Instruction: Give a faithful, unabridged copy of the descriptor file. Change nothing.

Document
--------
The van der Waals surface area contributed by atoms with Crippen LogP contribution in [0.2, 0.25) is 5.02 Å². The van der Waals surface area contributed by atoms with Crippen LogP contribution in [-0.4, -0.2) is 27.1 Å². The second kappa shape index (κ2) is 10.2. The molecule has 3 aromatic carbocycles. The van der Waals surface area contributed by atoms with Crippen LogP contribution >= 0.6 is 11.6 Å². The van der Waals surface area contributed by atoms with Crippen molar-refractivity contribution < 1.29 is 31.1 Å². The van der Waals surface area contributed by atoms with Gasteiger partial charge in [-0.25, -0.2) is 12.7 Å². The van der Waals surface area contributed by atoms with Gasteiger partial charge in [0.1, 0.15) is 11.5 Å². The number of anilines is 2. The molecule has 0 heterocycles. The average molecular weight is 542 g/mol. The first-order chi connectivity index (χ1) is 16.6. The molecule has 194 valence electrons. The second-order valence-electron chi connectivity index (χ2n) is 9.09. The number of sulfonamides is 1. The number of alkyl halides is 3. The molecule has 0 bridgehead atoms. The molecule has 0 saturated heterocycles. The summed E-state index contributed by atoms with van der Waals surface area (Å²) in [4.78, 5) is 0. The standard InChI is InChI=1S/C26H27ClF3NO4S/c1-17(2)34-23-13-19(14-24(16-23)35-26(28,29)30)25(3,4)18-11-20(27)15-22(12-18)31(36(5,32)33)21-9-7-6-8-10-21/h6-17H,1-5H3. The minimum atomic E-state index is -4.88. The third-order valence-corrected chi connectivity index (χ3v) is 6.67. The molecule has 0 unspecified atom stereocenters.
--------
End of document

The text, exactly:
The van der Waals surface area contributed by atoms with Crippen LogP contribution in [0.2, 0.25) is 5.02 Å². The van der Waals surface area contributed by atoms with Crippen LogP contribution in [-0.4, -0.2) is 27.1 Å². The second kappa shape index (κ2) is 10.2. The molecule has 3 aromatic carbocycles. The van der Waals surface area contributed by atoms with Crippen LogP contribution >= 0.6 is 11.6 Å². The van der Waals surface area contributed by atoms with Crippen molar-refractivity contribution < 1.29 is 31.1 Å². The van der Waals surface area contributed by atoms with Gasteiger partial charge in [-0.25, -0.2) is 12.7 Å². The van der Waals surface area contributed by atoms with Gasteiger partial charge in [0.1, 0.15) is 11.5 Å². The number of anilines is 2. The molecule has 0 heterocycles. The average molecular weight is 542 g/mol. The first-order chi connectivity index (χ1) is 16.6. The molecule has 194 valence electrons. The second-order valence-electron chi connectivity index (χ2n) is 9.09. The number of sulfonamides is 1. The number of alkyl halides is 3. The molecule has 0 bridgehead atoms. The molecule has 0 saturated heterocycles. The summed E-state index contributed by atoms with van der Waals surface area (Å²) in [4.78, 5) is 0. The standard InChI is InChI=1S/C26H27ClF3NO4S/c1-17(2)34-23-13-19(14-24(16-23)35-26(28,29)30)25(3,4)18-11-20(27)15-22(12-18)31(36(5,32)33)21-9-7-6-8-10-21/h6-17H,1-5H3. The minimum atomic E-state index is -4.88. The third-order valence-corrected chi connectivity index (χ3v) is 6.67. The molecule has 0 unspecified atom stereocenters.